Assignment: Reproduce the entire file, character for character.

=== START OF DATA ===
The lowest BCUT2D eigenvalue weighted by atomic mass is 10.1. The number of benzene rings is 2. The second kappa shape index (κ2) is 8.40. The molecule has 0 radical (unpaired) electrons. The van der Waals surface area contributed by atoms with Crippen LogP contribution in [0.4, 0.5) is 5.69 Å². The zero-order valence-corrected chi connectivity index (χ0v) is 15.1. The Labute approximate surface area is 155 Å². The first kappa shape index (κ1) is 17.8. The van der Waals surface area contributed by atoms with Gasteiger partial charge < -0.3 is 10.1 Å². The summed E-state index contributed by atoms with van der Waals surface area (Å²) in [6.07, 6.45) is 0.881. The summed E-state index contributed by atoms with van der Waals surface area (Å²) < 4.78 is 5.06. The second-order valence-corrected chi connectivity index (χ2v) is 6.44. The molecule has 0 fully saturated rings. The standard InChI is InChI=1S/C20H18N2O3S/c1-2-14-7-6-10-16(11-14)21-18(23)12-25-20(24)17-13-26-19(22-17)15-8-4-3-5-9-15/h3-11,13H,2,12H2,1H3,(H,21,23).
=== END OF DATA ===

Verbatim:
The lowest BCUT2D eigenvalue weighted by atomic mass is 10.1. The number of benzene rings is 2. The second kappa shape index (κ2) is 8.40. The molecule has 0 radical (unpaired) electrons. The van der Waals surface area contributed by atoms with Crippen LogP contribution in [0.4, 0.5) is 5.69 Å². The zero-order valence-corrected chi connectivity index (χ0v) is 15.1. The Labute approximate surface area is 155 Å². The first kappa shape index (κ1) is 17.8. The van der Waals surface area contributed by atoms with Gasteiger partial charge < -0.3 is 10.1 Å². The summed E-state index contributed by atoms with van der Waals surface area (Å²) in [6.07, 6.45) is 0.881. The summed E-state index contributed by atoms with van der Waals surface area (Å²) < 4.78 is 5.06. The second-order valence-corrected chi connectivity index (χ2v) is 6.44. The molecule has 0 fully saturated rings. The standard InChI is InChI=1S/C20H18N2O3S/c1-2-14-7-6-10-16(11-14)21-18(23)12-25-20(24)17-13-26-19(22-17)15-8-4-3-5-9-15/h3-11,13H,2,12H2,1H3,(H,21,23).